Security and trust: The backbone of doing business over the internet

More from The Register

next story
New 'Cosmos' browser surfs the net by TXT alone
No data plan? No WiFi? No worries ... except sluggish download speed
'Windows 9' LEAK: Microsoft's playing catchup with Linux
Multiple desktops and live tiles in restored Start button star in new vids
iOS 8 release: WebGL now runs everywhere. Hurrah for 3D graphics!
HTML 5's pretty neat ... when your browser supports it
Mathematica hits the Web
Wolfram embraces the cloud, promies private cloud cut of its number-cruncher
Google extends app refund window to two hours
You now have 120 minutes to finish that game instead of 15
Intel: Hey, enterprises, drop everything and DO HADOOP
Big Data analytics projected to run on more servers than any other app
Mozilla shutters Labs, tells nobody it's been dead for five months
Staffer's blog reveals all as projects languish on GitHub
SUSE Linux owner Attachmate gobbled by Micro Focus for $2.3bn
Merger will lead to mainframe and COBOL powerhouse
iOS 8 Healthkit gets a bug SO Apple KILLS it. That's real healthcare!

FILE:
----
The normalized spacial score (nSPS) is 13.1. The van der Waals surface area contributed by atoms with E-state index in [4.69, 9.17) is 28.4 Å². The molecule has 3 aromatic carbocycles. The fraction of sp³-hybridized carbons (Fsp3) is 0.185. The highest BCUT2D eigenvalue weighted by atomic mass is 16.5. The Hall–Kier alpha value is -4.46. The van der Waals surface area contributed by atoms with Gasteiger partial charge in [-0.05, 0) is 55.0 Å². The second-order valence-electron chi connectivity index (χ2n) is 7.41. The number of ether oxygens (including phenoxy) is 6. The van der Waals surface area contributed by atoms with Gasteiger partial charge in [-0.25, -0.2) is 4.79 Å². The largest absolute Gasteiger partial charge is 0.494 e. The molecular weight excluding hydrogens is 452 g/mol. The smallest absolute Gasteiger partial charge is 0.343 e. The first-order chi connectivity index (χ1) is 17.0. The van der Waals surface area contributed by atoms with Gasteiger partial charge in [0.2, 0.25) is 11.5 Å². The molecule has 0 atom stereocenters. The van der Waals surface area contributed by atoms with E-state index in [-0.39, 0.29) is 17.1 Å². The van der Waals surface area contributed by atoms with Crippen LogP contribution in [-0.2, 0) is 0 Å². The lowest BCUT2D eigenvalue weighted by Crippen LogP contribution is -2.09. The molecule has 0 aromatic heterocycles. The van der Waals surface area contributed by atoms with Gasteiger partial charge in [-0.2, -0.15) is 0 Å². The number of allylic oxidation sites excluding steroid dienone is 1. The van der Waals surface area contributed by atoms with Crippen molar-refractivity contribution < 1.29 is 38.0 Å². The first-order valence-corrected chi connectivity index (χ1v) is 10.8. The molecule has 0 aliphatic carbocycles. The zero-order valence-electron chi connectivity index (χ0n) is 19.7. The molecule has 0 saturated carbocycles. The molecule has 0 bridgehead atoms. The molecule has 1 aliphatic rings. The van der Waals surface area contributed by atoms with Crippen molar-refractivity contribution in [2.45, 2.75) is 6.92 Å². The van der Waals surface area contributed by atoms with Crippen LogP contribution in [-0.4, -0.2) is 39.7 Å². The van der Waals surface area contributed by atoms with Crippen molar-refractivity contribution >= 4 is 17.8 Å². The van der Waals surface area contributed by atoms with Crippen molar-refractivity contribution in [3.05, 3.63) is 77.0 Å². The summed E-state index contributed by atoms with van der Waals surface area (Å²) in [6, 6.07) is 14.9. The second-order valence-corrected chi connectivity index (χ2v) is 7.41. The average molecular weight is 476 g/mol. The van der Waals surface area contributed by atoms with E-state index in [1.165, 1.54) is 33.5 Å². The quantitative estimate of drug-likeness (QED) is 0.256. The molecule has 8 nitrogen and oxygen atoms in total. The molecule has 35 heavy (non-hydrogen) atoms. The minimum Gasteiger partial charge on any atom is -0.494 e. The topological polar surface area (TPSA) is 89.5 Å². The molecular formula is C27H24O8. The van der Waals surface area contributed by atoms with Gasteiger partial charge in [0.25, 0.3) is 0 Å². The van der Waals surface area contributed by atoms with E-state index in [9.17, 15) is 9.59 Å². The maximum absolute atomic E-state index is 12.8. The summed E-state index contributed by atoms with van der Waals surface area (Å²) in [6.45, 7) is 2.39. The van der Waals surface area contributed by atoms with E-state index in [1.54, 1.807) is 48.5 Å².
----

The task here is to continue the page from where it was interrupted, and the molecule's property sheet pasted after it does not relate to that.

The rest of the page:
Not fit for purpose on day of launch, says Cupertino
prev story

Whitepapers

Providing a secure and efficient Helpdesk
A single remote control platform for user support is be key to providing an efficient helpdesk. Retain full control over the way in which screen and keystroke data is transmitted.
WIN a very cool portable ZX Spectrum
Win a one-off portable Spectrum built by legendary hardware hacker Ben Heck
Saudi Petroleum chooses Tegile storage solution
A storage solution that addresses company growth and performance for business-critical applications of caseware archive and search along with other key operational systems.
Protecting users from Firesheep and other Sidejacking attacks with SSL
Discussing the vulnerabilities inherent in Wi-Fi networks, and how using TLS/SSL for your entire site will assure security.
Security for virtualized datacentres
Legacy security solutions are inefficient due to the architectural differences between physical and virtual environments.